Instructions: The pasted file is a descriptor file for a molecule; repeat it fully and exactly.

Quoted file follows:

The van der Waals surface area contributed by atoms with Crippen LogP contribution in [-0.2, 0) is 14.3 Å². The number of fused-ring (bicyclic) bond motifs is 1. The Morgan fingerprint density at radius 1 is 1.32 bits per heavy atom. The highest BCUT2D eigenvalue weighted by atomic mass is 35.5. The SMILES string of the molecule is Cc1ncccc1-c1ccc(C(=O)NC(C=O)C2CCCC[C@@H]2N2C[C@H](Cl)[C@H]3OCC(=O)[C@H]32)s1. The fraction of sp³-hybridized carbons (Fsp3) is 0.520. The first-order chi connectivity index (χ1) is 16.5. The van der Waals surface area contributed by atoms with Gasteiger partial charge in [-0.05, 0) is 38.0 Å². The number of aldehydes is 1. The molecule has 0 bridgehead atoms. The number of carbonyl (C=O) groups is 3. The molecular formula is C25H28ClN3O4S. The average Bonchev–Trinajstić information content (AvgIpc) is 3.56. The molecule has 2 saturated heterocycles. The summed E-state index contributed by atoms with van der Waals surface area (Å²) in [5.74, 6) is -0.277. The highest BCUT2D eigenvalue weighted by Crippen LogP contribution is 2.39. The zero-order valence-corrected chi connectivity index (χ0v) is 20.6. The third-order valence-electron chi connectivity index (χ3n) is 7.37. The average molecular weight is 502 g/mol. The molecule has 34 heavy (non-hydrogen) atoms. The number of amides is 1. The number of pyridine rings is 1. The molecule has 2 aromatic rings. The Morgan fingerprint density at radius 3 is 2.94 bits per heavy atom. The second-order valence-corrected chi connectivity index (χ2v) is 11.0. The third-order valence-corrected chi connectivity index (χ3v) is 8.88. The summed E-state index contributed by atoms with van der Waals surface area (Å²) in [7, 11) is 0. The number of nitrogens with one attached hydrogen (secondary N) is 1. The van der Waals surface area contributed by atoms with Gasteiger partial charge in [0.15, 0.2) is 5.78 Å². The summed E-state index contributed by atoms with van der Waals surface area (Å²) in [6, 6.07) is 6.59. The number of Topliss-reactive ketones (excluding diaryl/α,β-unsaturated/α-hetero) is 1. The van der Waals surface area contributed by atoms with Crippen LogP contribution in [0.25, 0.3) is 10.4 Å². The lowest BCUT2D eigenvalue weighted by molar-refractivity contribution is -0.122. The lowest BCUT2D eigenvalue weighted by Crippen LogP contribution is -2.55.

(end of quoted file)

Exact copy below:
The van der Waals surface area contributed by atoms with Crippen LogP contribution in [-0.2, 0) is 14.3 Å². The number of fused-ring (bicyclic) bond motifs is 1. The Morgan fingerprint density at radius 1 is 1.32 bits per heavy atom. The highest BCUT2D eigenvalue weighted by atomic mass is 35.5. The SMILES string of the molecule is Cc1ncccc1-c1ccc(C(=O)NC(C=O)C2CCCC[C@@H]2N2C[C@H](Cl)[C@H]3OCC(=O)[C@H]32)s1. The fraction of sp³-hybridized carbons (Fsp3) is 0.520. The first-order chi connectivity index (χ1) is 16.5. The van der Waals surface area contributed by atoms with Gasteiger partial charge in [-0.05, 0) is 38.0 Å². The number of aldehydes is 1. The molecule has 0 bridgehead atoms. The number of carbonyl (C=O) groups is 3. The molecular formula is C25H28ClN3O4S. The average Bonchev–Trinajstić information content (AvgIpc) is 3.56. The molecule has 2 saturated heterocycles. The summed E-state index contributed by atoms with van der Waals surface area (Å²) in [5.74, 6) is -0.277. The highest BCUT2D eigenvalue weighted by Crippen LogP contribution is 2.39. The zero-order valence-corrected chi connectivity index (χ0v) is 20.6. The third-order valence-electron chi connectivity index (χ3n) is 7.37. The average molecular weight is 502 g/mol. The molecule has 34 heavy (non-hydrogen) atoms. The number of amides is 1. The number of pyridine rings is 1. The molecule has 2 aromatic rings. The Morgan fingerprint density at radius 3 is 2.94 bits per heavy atom. The second-order valence-corrected chi connectivity index (χ2v) is 11.0. The third-order valence-corrected chi connectivity index (χ3v) is 8.88. The summed E-state index contributed by atoms with van der Waals surface area (Å²) in [7, 11) is 0. The number of nitrogens with one attached hydrogen (secondary N) is 1. The van der Waals surface area contributed by atoms with Gasteiger partial charge in [0.15, 0.2) is 5.78 Å². The summed E-state index contributed by atoms with van der Waals surface area (Å²) in [6, 6.07) is 6.59. The number of Topliss-reactive ketones (excluding diaryl/α,β-unsaturated/α-hetero) is 1. The van der Waals surface area contributed by atoms with Crippen LogP contribution in [0.25, 0.3) is 10.4 Å². The lowest BCUT2D eigenvalue weighted by molar-refractivity contribution is -0.122. The lowest BCUT2D eigenvalue weighted by Crippen LogP contribution is -2.55.